Are you missing your brother or sister as you plan your wedding? Here are some ideas for memorial poems to use on your remembrance table. You may also find other memorial ideas on our article called “in loving memory” poems if none of these say what you want to say.

6. “Never More Will the Wind” by Hilda Doolittle

Hilda Doolittle tries to explain what it feels like to lose a loved one. She describes it as feeling “like a bird out of our hand, like a light out of our heart.”

7. “Catullus 101” by Catullus

A man mourns his brother in this poem that was written before 54 B.C. Even though the poem is ancient, it expresses emotions we all would feel after such a loss. “I tender grief’s last offering to your memory drenched with fraternal tears of one who wept for you.”

8. “A Song” by Joseph Brodsky

This poem may be a bit dated. One line reads, “I wish it were still a quarter to dial your number.” Regardless, the refrain, “I wish you were here, dear” describes how many people feel after losing someone they love.

9. “Evening” by Hilda Doolittle

This poem is a reminder that death is a part of life. Sometimes the idea of death reminds us of the importance of living. 

10. “Remember Me” by Margaret Mead

In this poem, the speaker wants to be remembered each time a loved one gazes at the sea or admires a beautiful tree. If being in nature reminds you of your deceased loved one, you may feel a connection to Mead’s words.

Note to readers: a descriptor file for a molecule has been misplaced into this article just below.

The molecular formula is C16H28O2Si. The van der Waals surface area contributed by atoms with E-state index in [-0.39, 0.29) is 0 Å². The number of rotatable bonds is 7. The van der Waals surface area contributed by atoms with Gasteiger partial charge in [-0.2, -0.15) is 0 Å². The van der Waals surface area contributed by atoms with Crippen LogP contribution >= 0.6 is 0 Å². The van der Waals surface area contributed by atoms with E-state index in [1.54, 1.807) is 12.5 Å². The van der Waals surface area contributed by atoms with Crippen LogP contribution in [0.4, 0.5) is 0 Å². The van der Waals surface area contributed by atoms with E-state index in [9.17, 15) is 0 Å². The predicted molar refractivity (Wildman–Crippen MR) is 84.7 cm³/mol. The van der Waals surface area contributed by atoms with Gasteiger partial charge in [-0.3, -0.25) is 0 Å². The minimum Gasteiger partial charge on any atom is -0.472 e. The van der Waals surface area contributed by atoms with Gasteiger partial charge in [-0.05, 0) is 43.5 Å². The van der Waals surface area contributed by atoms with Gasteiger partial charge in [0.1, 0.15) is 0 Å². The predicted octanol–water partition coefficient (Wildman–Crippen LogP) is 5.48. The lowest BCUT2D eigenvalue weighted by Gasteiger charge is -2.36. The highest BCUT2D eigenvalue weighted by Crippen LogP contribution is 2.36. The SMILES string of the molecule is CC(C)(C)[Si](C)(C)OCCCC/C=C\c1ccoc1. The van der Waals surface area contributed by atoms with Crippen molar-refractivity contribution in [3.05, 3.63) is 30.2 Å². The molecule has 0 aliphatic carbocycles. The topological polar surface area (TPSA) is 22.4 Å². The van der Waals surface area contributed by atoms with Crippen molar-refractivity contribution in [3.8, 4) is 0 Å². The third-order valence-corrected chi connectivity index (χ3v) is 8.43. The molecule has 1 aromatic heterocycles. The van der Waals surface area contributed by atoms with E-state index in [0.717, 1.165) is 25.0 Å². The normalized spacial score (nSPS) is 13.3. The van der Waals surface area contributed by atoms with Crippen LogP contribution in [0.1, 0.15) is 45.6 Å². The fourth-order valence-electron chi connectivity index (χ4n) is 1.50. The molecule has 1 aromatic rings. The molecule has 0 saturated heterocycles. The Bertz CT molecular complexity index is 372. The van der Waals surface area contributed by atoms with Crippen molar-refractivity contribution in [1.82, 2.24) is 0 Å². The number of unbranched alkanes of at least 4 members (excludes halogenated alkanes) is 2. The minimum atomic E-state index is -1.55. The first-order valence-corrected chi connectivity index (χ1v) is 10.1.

Wedding Memorial Poems for an Aunt or Uncle

When you think back to family weddings of your youth, you may remember watching your aunts and uncles cut loose at the reception. If you are missing one of those aunts or uncles at your own wedding, here are some poems to use as a creative way to honor them

Even though these poems aren’t specifically about the loss of an aunt or uncle, they still speak of the grief you feel after losing someone special. 

11. “Remember Me When I’m Gone Away” by Christina Rossetti

Even though the speaker in this poem wants to be remembered after she dies, she only wants others to think about the happy times.

Otherwise, she wants people to forget her existence. If this sounds like a belief your aunt or uncle would have held, you may use this poem in remembrance. 

12. “Loss” by Ruth Stone

This poem takes a realistic look at mourning. Instead of describing it in a series of euphemisms, it tells the story of someone with insomnia, who wanders through his house looking at things without seeing them.

13. “The Trees” by Philip Larkin

If you know that your loved one would have wanted you to carry on after his or her death without much ado, you may like this poem by Philip Larkin.

In it, he reminds us that trees “begin afresh” each season. While we remember our loved ones, we know that others count on us to carry on with life. 

14. “In Loving Memory” by Unknown